Politics & Policy

Reviving the CDC’s Gun-Factoid Factory

With the president’s okay, the agency resumes business as usual.

In 1863 President Lincoln signed a congressional charter creating the National Academy of Sciences. Now, 150 years later, President Obama is enlisting NAS to implement an item in his January 16 plan to change the lives of America’s 100 million gun owners. He has directed the Centers for Disease Control to resume research on gun injuries and deaths, and the NAS’s Institute of Medicine (IOM) convened a public workshop last week specifically tasked with shaping the direction of the CDC’s firearm research.

Government-funded gun research was openly biased in the 1990s. CDC officials unabashedly supported gun bans, used CDC funds to advocate strict gun control, and poured millions of taxpayer dollars into funding “research” that was in fact advocacy — thinly disguised medical-journal hit pieces against gun ownership. Congress investigated and in 1997 forbade the use of CDC funds “to advocate or promote gun control.”

This week’s IOM workshop (which I attended via webcast) was moderated and mostly led by longtime anti-gun researchers. “We’ve suffered through 20 years,” complained Jon Vernick, co-director of the Johns Hopkins Bloomberg (yes, that Bloomberg) School of Public Health. He was referring to the period — 16 years, actually — since Congress cut off federal funding for his project’s research on guns, which never seemed to find anything good about guns or gun owners.

David Hemenway, director of the Harvard Injury Control Research Center and author of the book Private Guns, Public Health, claimed that “we know very, very little about the deterrent effects of guns,” even as criminologist Gary Kleck, an award-winning IOM committee member and the acclaimed author of the definitive research on that subject, looked on from the audience. Kleck’s work shows that many people use guns to defend against attackers every year.

Hemenway’s Harvard colleague Matthew Miller, an injury-control researcher with a medical degree, argued the case for using auto-injury-reduction measures as a model for reducing firearm injuries. He didn’t say how this would work, since auto injuries are almost all accidental and firearm injuries are almost all intentional.

Julia da Silva, director of the Violence Prevention Office at the American Psychological Association, revealed the typical academic worldview, asserting that “gun violence is an extreme expression of aggression and conflict resolution.” To some, yes. To a career criminal, it’s just a way of getting what he wants. Ms. da Silva didn’t even mention legitimate self-defense against such aggression as a use for a firearm.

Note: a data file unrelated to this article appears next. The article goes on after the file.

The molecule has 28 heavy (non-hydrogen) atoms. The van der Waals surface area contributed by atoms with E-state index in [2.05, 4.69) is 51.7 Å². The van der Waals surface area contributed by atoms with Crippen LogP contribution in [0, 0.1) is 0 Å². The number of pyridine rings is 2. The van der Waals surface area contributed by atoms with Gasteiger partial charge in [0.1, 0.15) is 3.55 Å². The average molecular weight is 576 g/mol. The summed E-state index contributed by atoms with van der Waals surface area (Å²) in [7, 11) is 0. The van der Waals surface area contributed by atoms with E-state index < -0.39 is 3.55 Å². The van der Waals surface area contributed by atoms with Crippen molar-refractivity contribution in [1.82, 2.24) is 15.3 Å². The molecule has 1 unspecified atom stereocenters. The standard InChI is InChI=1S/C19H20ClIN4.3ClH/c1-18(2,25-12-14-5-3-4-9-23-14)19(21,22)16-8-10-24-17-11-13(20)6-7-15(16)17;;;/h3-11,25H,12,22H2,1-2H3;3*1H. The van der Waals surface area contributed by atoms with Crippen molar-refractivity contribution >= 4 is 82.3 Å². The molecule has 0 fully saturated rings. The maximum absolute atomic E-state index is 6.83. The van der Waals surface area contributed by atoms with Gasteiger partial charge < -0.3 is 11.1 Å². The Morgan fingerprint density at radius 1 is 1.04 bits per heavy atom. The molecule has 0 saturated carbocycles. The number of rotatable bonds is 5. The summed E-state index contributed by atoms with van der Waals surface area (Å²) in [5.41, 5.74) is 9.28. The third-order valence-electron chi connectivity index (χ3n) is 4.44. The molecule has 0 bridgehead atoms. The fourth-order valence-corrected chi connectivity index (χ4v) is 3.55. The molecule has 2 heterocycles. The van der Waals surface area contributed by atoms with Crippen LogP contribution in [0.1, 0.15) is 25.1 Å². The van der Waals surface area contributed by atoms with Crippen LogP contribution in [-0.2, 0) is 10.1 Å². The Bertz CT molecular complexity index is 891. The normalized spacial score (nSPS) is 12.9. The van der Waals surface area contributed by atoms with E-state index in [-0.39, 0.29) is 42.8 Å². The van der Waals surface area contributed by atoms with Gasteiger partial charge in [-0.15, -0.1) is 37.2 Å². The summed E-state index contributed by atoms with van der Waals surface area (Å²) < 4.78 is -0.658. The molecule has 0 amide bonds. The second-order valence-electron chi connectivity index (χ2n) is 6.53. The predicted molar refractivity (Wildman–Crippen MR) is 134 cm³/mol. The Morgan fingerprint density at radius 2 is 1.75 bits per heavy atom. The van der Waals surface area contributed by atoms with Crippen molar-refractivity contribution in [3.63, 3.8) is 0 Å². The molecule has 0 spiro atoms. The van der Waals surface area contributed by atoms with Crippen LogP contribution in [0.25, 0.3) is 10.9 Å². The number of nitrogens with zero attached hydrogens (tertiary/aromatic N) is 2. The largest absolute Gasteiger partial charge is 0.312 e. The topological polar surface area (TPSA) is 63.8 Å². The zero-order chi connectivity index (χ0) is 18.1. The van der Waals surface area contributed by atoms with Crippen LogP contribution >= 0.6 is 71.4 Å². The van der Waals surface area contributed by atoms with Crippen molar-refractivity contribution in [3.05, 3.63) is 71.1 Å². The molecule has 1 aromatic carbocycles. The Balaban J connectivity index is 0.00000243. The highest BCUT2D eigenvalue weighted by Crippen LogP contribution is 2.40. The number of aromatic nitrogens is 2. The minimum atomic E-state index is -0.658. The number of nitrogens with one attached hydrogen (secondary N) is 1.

In a personal note, National Institute of Justice director Greg Ridgeway fondly recalled his days as a RAND Corporation “gun violence” researcher, during which he collaborated with Garen Wintemute. Wintemute, a University of California emergency physician, has made a career of writing damning articles in medical journals about guns.

Ridgeway put the audience on notice that his agency has made research into user-authenticated guns — which can be fired only by the designated lawful owner — a priority. This technology sounds reasonable, no? But what if a homeowner’s spouse needs to use a gun to defend against a home invasion if the owner is injured? Or what if the gun’s verification software crashes?

The fact that this technology still doesn’t exist after a decade of research hasn’t stopped state legislators from making laws about it. A California senate committee just approved a bill that would make conventional guns illegal to sell if user-authenticated guns become a reality. If gun manufacturers decline to produce guns with this technology or to periodically shepherd it through California’s “safe gun” test hurdles, that’s just too bad for California’s would-be gun owners.

The IOM workshop did allow a few voices from the pro-gun-rights side. The NRA’s John Frazer gently reminded the assembled tweak-prone scientists that cost-benefit analyses of gun ownership are of limited value, since gun ownership is a fundamental right.

Independence Institute senior fellow and former NRA research director Paul Blackman recalled the CDC’s previous gun research as “not quite textbook epidemiology.” He also called for research priorities to shift from the minutiae of guns to the real problem — violent crime.

Any claims to objectivity were severely compromised by the absence of John Lott, the foremost researcher of the effects of gun ownership on crime. Lott has a long and distinguished academic career in firearm research, but he was not invited. It is not surprising that a group of academics who view guns as a modern scourge would disdain any contribution by Lott.

Overall, the workshop reflected the presidential mandate to restart the CDC gun-research machine: It was business as usual after a 16-year hiatus. The conference’s leaders brought to the meeting their academic’s jaundiced view of guns as a dangerous virus to be studied with a view toward its control. Will Congress step in to enforce the law it wrote 16 years ago? If not, the CDC will work again to, in the words of former CDC gun research director Mark Rosenberg, persuade Americans to view guns as “dirty, deadly – and banned.”

— Timothy Wheeler, M.D., is director of Doctors for Responsible Gun Ownership, a project of the Second Amendment Foundation.


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